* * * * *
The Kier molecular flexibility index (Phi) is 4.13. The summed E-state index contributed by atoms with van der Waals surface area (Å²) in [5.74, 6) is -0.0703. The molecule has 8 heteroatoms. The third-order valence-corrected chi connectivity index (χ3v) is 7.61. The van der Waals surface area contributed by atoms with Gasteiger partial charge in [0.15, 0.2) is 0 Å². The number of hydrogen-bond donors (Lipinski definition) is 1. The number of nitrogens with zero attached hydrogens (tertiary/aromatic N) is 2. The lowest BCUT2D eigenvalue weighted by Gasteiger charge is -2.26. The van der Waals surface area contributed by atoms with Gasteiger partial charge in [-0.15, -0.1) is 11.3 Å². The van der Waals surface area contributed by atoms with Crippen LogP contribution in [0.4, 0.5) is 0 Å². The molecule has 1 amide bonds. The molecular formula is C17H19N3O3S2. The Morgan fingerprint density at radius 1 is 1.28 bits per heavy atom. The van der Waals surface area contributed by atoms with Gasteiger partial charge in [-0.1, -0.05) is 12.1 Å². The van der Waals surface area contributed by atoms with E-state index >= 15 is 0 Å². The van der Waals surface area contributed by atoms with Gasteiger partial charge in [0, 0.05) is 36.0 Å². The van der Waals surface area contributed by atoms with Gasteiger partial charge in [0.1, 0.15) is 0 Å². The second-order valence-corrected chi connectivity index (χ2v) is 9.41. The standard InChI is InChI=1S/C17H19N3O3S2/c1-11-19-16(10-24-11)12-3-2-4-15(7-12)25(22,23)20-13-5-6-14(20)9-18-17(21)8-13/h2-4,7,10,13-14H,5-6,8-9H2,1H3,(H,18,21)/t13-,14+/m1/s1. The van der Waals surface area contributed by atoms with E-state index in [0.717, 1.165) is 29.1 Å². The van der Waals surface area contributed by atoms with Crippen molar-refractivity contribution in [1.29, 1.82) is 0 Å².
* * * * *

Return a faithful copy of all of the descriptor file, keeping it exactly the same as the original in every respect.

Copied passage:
The Kier molecular flexibility index (Phi) is 4.13. The summed E-state index contributed by atoms with van der Waals surface area (Å²) in [5.74, 6) is -0.0703. The molecule has 8 heteroatoms. The third-order valence-corrected chi connectivity index (χ3v) is 7.61. The van der Waals surface area contributed by atoms with Gasteiger partial charge in [0.15, 0.2) is 0 Å². The number of hydrogen-bond donors (Lipinski definition) is 1. The number of nitrogens with zero attached hydrogens (tertiary/aromatic N) is 2. The lowest BCUT2D eigenvalue weighted by Gasteiger charge is -2.26. The van der Waals surface area contributed by atoms with Gasteiger partial charge in [-0.15, -0.1) is 11.3 Å². The van der Waals surface area contributed by atoms with Crippen LogP contribution in [0.4, 0.5) is 0 Å². The molecule has 1 amide bonds. The molecular formula is C17H19N3O3S2. The Morgan fingerprint density at radius 1 is 1.28 bits per heavy atom. The van der Waals surface area contributed by atoms with Gasteiger partial charge in [-0.1, -0.05) is 12.1 Å². The van der Waals surface area contributed by atoms with E-state index >= 15 is 0 Å². The van der Waals surface area contributed by atoms with Gasteiger partial charge in [0, 0.05) is 36.0 Å². The van der Waals surface area contributed by atoms with Gasteiger partial charge in [0.1, 0.15) is 0 Å². The second-order valence-corrected chi connectivity index (χ2v) is 9.41. The standard InChI is InChI=1S/C17H19N3O3S2/c1-11-19-16(10-24-11)12-3-2-4-15(7-12)25(22,23)20-13-5-6-14(20)9-18-17(21)8-13/h2-4,7,10,13-14H,5-6,8-9H2,1H3,(H,18,21)/t13-,14+/m1/s1. The van der Waals surface area contributed by atoms with E-state index in [0.717, 1.165) is 29.1 Å². The van der Waals surface area contributed by atoms with Crippen molar-refractivity contribution in [1.29, 1.82) is 0 Å².